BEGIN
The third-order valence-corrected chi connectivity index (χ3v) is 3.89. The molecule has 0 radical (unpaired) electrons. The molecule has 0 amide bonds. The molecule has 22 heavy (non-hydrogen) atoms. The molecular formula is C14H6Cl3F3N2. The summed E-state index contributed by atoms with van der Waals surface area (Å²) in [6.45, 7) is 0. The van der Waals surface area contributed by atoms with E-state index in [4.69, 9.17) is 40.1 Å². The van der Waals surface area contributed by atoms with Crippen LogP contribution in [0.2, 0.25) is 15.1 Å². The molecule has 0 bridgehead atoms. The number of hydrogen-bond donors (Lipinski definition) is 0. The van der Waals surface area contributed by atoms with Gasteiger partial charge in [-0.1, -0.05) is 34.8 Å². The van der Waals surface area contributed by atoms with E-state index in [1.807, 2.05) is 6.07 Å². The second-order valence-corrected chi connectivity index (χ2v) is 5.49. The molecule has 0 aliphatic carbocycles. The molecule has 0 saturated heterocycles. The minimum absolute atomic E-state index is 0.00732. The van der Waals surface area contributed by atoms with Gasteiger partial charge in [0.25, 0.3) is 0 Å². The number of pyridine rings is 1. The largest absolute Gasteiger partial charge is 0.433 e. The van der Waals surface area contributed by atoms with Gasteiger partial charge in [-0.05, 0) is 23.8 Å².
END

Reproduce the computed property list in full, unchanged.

The third-order valence-corrected chi connectivity index (χ3v) is 3.89. The molecule has 0 radical (unpaired) electrons. The molecule has 0 amide bonds. The molecule has 22 heavy (non-hydrogen) atoms. The molecular formula is C14H6Cl3F3N2. The summed E-state index contributed by atoms with van der Waals surface area (Å²) in [6.45, 7) is 0. The van der Waals surface area contributed by atoms with E-state index in [4.69, 9.17) is 40.1 Å². The van der Waals surface area contributed by atoms with Crippen LogP contribution in [0.2, 0.25) is 15.1 Å². The molecule has 0 bridgehead atoms. The number of hydrogen-bond donors (Lipinski definition) is 0. The van der Waals surface area contributed by atoms with Gasteiger partial charge in [-0.1, -0.05) is 34.8 Å². The van der Waals surface area contributed by atoms with E-state index in [1.807, 2.05) is 6.07 Å². The second-order valence-corrected chi connectivity index (χ2v) is 5.49. The molecule has 0 aliphatic carbocycles. The molecule has 0 saturated heterocycles. The minimum absolute atomic E-state index is 0.00732. The van der Waals surface area contributed by atoms with Gasteiger partial charge in [0.25, 0.3) is 0 Å². The number of pyridine rings is 1. The largest absolute Gasteiger partial charge is 0.433 e. The van der Waals surface area contributed by atoms with Gasteiger partial charge in [-0.05, 0) is 23.8 Å².